Meet Laurence, one Doctor – two roles, many hats

Residing in Kalgoorlie, in the heart of the Goldfields region of Western Australia, Dr Laurence Dyer is truly a man that wears many hats.

Laurence is the Technical Advisor for the Kalgoorlie-Boulder Mining Innovation Hub (Kal Hub), an initiative of the Cooperative Research Centre for Optimising Resource Extraction (CRC ORE). He is also a husband, father to two young boys, cricketer, golfer and happens to be the Discipline Lead for Metallurgical Engineering at Curtin University’s Western Australian School of Mines (WASM).Laurence_Dyer_2.JPGDr Laurence Dyer

Balancing two specialist roles at the Kal Hub and WASM is an interesting task according to Laurence, particularly on Kal Hub projects run in partnership with Curtin University, where a challenge is to work out where one role ends, and another begins.

“The multitasking can be challenging and balancing the workload from both sides to try and keep all of the balls in the air hasn’t been easy. We’ve managed so far with good support from Curtin colleagues but also close attention from CRC ORE,” Laurence said.

“It’s a challenge at times, other times it’s actually easier knowing what’s happening on both sides of the equation.”

“Father and husband are the other large hats I’m trying to do justice to as well, but you’ll have to ask my wife how I’m doing on that front!”

Now educating some of the brightest minds in mining and engineering, when determining in what field he himself wanted to study, Laurence chose his bachelor’s degree based on knowing he was ‘fairly good at science’.

“I was looking for an interesting course, so I ended up in Nanotechnology at Curtin University, which gave me a useful mix of chemistry and physics,” he said.

Laurence’s PhD project was his first real taste of metallurgy and the wider mining industry, being a chemistry project based on a zinc hydrometallurgy operation. His supervisor suggested applying to the University of British Columbia for a Postdoctoral Fellowship and his conversion (in focus, if not in name) was complete.

Fast forward a few years and in his capacity as a lecturer at WASM, Laurence’s name was put forward for a scoping project to examine establishing a mining innovation hub in Kalgoorlie.

“I had no idea what the hub was or what the thinking was behind it, but as the hub project proceeded it was clear that there was a lot of drive to make it successful and a lot of scope to service the industry and region in general,” he said.

“I love teaching and the research we do at WASM, more than I thought I would to be honest. I had no intention of giving that away but the opportunity to get more involved with industry and community through the Kal Hub was also too good to pass up.”

Once the Kal Hub was established, Laurence jumped at the chance to join the team as Technical Advisor, a role he has embraced since 2018. He is now heavily involved with core hub projects including a high priority Integrated Screening and Particle Sorting project.

“This is a collaborative project between several mining participants looking at developing a testwork protocol for opportunity assessment around screening for grade by size, particle sorting and the combination of the two approaches,” Laurence said.

“It covers a range of aspects through sample selection and collection, screening practice, assaying, theoretical amenability to sorting, bulk sample sorting, integration of datasets and value estimation.”

“In addition to this, we have smaller projects on various aspects of Grade Engineering and are developing opportunities on regional challenges. We are also working with the City of Kalgoorlie-Boulder to promote it as a premier destination for companies to operate.”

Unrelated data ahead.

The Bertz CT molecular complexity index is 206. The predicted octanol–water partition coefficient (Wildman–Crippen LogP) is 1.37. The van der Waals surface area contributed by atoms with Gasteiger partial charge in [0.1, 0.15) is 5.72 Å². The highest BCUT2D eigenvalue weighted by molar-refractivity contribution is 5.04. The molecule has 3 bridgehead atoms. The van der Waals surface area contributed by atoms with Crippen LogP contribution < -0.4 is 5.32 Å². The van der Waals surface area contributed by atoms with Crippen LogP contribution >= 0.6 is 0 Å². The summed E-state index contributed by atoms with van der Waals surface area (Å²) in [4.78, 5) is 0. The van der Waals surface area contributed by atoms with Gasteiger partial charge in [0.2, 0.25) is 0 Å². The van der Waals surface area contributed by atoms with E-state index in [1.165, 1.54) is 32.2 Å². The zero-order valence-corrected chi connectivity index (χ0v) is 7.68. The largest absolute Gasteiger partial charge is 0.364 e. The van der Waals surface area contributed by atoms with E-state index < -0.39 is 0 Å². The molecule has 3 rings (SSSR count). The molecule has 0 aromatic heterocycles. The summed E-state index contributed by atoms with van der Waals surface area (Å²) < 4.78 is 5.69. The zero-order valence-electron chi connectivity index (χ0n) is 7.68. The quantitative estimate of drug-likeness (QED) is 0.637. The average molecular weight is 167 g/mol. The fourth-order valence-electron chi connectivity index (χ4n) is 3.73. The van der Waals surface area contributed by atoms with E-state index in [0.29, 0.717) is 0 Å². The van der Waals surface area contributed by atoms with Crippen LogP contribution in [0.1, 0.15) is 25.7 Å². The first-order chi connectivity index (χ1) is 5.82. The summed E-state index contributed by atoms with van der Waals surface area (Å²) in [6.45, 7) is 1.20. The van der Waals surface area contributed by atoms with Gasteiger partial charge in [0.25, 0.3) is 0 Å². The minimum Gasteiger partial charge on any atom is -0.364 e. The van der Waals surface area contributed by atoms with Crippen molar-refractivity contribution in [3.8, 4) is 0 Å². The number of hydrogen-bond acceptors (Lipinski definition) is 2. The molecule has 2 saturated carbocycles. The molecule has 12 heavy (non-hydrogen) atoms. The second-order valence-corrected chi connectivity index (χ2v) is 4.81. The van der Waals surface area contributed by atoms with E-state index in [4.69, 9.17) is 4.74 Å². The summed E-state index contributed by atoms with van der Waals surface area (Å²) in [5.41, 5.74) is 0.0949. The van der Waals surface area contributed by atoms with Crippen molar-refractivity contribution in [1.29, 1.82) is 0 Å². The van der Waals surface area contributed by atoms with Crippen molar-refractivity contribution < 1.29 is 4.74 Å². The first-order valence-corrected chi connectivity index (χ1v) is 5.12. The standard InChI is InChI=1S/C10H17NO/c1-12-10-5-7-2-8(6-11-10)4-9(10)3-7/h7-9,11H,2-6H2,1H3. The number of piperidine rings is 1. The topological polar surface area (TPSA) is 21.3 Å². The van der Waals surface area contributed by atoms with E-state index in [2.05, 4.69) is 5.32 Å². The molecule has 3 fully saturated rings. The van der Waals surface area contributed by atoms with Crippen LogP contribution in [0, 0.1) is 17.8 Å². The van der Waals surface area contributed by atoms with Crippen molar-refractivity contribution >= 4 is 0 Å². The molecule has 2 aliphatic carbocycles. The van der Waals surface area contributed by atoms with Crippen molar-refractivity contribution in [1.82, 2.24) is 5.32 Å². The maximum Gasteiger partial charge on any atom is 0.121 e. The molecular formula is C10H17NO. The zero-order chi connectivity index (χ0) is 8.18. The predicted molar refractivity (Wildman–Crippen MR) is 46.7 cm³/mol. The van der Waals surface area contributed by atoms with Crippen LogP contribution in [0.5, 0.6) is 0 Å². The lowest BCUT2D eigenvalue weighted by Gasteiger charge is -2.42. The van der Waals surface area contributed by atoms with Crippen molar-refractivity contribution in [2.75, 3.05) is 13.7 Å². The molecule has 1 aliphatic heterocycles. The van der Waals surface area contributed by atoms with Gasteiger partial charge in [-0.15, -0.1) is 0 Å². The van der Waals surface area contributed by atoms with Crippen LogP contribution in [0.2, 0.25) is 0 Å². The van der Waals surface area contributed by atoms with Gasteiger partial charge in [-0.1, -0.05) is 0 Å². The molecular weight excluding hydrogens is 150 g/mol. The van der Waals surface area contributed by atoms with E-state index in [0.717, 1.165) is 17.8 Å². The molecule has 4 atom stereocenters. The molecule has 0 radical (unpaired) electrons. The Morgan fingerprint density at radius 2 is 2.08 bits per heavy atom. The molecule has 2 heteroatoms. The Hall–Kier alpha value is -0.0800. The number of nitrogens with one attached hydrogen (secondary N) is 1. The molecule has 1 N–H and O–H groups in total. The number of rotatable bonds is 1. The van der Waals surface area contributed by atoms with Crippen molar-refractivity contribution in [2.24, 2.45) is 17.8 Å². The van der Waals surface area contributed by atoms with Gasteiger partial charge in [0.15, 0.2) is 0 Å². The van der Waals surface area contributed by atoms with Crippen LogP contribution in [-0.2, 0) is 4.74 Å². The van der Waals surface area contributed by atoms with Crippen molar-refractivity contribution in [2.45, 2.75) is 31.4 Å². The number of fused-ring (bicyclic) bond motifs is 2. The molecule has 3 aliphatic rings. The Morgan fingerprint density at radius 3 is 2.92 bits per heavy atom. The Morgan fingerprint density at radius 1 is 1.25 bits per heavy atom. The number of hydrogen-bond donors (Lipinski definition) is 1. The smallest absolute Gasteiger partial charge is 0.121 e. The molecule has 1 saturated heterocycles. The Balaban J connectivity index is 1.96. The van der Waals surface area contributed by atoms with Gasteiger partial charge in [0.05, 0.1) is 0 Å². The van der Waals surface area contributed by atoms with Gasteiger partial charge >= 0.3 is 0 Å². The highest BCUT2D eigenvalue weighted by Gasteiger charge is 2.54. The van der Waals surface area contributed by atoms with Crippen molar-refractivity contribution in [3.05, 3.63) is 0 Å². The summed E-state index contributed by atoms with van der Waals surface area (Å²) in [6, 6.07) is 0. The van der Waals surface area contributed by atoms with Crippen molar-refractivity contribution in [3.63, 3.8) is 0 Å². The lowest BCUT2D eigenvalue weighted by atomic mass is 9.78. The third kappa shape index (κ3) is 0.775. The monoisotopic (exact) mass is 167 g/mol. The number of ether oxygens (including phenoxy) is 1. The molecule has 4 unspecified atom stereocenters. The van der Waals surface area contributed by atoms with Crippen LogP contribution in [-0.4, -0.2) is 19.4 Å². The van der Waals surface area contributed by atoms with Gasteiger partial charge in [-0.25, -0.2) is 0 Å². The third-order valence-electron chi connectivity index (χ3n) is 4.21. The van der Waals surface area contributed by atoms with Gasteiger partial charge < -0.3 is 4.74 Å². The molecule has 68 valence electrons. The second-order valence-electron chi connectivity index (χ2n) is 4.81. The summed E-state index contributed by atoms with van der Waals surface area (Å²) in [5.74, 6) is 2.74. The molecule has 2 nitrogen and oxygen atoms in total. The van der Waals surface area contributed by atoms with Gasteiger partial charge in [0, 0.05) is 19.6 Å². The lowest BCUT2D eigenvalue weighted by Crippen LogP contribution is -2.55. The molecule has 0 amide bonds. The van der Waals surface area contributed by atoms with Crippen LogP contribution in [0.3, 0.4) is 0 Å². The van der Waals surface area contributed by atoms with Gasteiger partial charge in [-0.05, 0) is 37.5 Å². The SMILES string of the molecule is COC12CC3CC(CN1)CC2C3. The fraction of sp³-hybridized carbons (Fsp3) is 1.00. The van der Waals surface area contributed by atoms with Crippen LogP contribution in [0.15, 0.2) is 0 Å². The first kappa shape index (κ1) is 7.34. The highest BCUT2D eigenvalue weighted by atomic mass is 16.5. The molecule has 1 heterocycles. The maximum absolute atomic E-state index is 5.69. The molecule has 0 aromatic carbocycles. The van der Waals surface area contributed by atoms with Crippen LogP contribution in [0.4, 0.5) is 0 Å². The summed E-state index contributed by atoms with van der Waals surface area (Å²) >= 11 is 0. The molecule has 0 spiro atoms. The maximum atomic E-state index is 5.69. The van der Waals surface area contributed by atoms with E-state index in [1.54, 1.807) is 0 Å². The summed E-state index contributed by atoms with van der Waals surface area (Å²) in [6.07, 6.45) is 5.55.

“I see one of the Kal Hub’s main functions is to be an interface aiding the penetration of valuable research outcomes to the industry to generate genuine value for companies, particularly those in the Goldfields region.”

Edging towards being able to call himself a local after residing in Kalgoorlie for more than six years, Laurence says it’s his fellow residents that are the best part of living in Kalgoorlie, followed closely by the lifestyle of the regional Western Australian mining community.

“As soon as you become engaged with the community, you’ll never have an excuse to be bored or lonely,” he said.

“The lifestyle is fantastic as well, everything is close and easy to get to, allowing me to spend more time with my family. The town is really well set up for raising kids.”

When asked what is the most valuable lessons that working at the Kal Hub has taught him, Laurence said it’s not to make assumptions and that there’s no substitute for talking to people.

“You can’t assume what people know, have tried, are doing, or their perspective on things… just because it makes sense to you or even seems obvious it doesn’t make it reality. There’s always a good chance you don’t have the whole picture and there’s a reason for it not being the case,” he said.

“Understanding why things are the way they are is a crucial first step to trying to move forward.”

Looking ahead, Laurence sees the Kal Hub having a bright future with deep connection to the local community and the wider mining industry.

“Ideally, having formed a network of stakeholders through proven outcome delivery, the Kal Hub will be one of the first stops for industry problems, research ideas and outcomes and supplier technology in the region.

“There is a plethora of stumbling blocks in taking proven research outcomes and equipment designs to full implementation. Inability to overcome these leads to the demise of many projects that may have represented genuine value. The Kal Hub will hopefully assist in navigating some of these challenges.”

 More information on the Kalgoorlie-Boulder Mining Innovation Hub can be found at

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